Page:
Belonging neither to India nor Myanmar

For me Uttar Pradesh is a very intense and quintessentially Indian experience. Since I first visited a year and a half ago, the State’s hot dusty planes, the crowds of people, the worshipping in places like Varanasi, the evident poverty as well as the bustle of small scale economic activity have embodied India’s toughest as well as most stimulating and interesting side. I was therefore very happy with our spontaneous Taj Mahal/Agra detour and its welcome side effect of having an extra day of driving across India’s fifth largest and most populous State.

However interesting, it certainly wasn’t a smooth introduction to driving in India! As we navigated the so-called highways trying to avoid collisions with speeding buses and top-heavy lorries, cars, motorcyclists, cows, dogs, goats, pigs and people who choose to nap on the tarmac, I quickly decided to leave the riding to Andy for now and save my newly acquired Enfield riding skills for later.

And so in fact, when I really had to distract myself from the growing pains in my butt, I spent a bit of time in the back reading (really!) up on Indian migration to Myanmar.

Whilst today, Uttar Pradesh together with Bihar has the largest net amount of people migrating out of the State – most of them men in search of employment – it has contributed only modestly to Burma’s Indian population. Uttar Pradeshi immigrants are far outnumbered by Tamils and Bengalis, and to a lesser extent Gujaratis, Oriyas and Punjabis.  Most of these Indians migrated to Burma during British rule from the mid 19th century to the separation of British Burma from British India in 1937, sailing from ports in the Bengal, Orissa and the Coromandel. Favoured by the British, they soon formed the backbone of the government and economy as soldiers, civil servants, traders, shopkeepers and moneylenders.

After independence, resentment over their success and outright oppression combined with the nationalisation of private ventures post-1962 led to a large exodus of Indians who at the time of WWII had formed about 16% percent of Burma’s total population.  Apparently, the Government of India arranged for ferries and aircraft to bring Burmans of Indian origin back to India. According to the 2006 CIA World Factbook, Indians now form approximately 2% of Myanmar’s population (i.e. 3,000,000 people), although we cannot be sure as exact figures do not exist in Myanmar (the last census took place in 1983, and controversy surrounds later counts – holding a census is in fact a big priority for the new Government of Myanmar and is scheduled for 2014).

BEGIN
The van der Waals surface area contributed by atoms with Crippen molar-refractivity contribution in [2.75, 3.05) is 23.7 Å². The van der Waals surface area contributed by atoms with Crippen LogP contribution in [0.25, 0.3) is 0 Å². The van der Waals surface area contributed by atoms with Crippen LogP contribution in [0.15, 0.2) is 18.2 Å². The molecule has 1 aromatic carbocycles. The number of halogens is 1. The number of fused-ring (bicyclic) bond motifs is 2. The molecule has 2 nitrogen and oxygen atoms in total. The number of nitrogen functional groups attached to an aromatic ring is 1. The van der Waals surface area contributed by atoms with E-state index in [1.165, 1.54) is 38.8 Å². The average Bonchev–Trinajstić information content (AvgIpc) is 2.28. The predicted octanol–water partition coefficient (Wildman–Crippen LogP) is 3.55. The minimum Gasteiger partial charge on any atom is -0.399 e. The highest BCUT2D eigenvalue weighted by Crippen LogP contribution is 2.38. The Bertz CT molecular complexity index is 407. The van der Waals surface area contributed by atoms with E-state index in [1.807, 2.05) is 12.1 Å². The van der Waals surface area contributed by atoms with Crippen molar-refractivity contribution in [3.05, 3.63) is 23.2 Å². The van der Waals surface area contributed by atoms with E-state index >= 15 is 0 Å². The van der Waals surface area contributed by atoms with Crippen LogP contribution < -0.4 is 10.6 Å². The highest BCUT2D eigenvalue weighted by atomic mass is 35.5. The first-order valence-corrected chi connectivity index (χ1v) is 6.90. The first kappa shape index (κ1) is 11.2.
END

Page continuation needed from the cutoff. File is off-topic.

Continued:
Like many of Myanmar’s other ethnic groups, the position of Indians in Myanmar society remains contested up to today. This is not only because of persisting resentment over their good fortune in previous times. Reasons are complex and varied but prominent amongst them is certainly also the Muslim identity of many Indians. Anti-Muslim sentiments run deep among the Buddhist Burmese and have their roots in persecutions and forced conversions carried out during  Mughal rule. Since the opening up of the country it appears that there is more space for anti-Indian and anti-Muslim sentiments to be expressed. In the past year or so Burmese of Indian descent have faced severe discrimination and attack, as evidenced by the outbreaks of communal violence in Rakhine, Meiktila and Thayawaddy.

Burma’s 1982 Citizenship Law, still active today, restricts citizenship to groups that immigrated before 1823, effectively barring most Indians from being full citizens. According to the International Observatory on Statelessness, at least half a million Persons of Indian Origin (PIOs) are stateless, some of whom have been living in Burma for over four generations. The 1983 census reported 482,000 PIOs, although the Indian government estimates that as many as 2.5 million PIOs could be living in Myanmar. Lacking documentation, they cannot travel outside the country and face economic hardship.

This seems particularly sad to me between two countries whose cultural and religious ties date back ages. From Thant Myint U I understand that Indian imports range from mathematics and astronomy to notions of kingship and of course Buddhism itself. The most popular out-of-country travel destination for Buddhists from Myanmar remains Bodh-Gaya in the Indian state of Bihar, the place where the Buddha reached Enlightenment. Annually, hundreds of thousands of Myanmar people visit there, and apart from Calcutta it is the only place in India you can fly to directly from Yangon and Mandalay. But this site also became a place of violence a few months ago when a bomb was planted in the complex possibly by Muslims seeking revenge against anti-Muslim violence in Myanmar.

I state only the obvious when I say that one of the biggest challenges Myanmar faces in its transition is giving all of its people a place in history and society.

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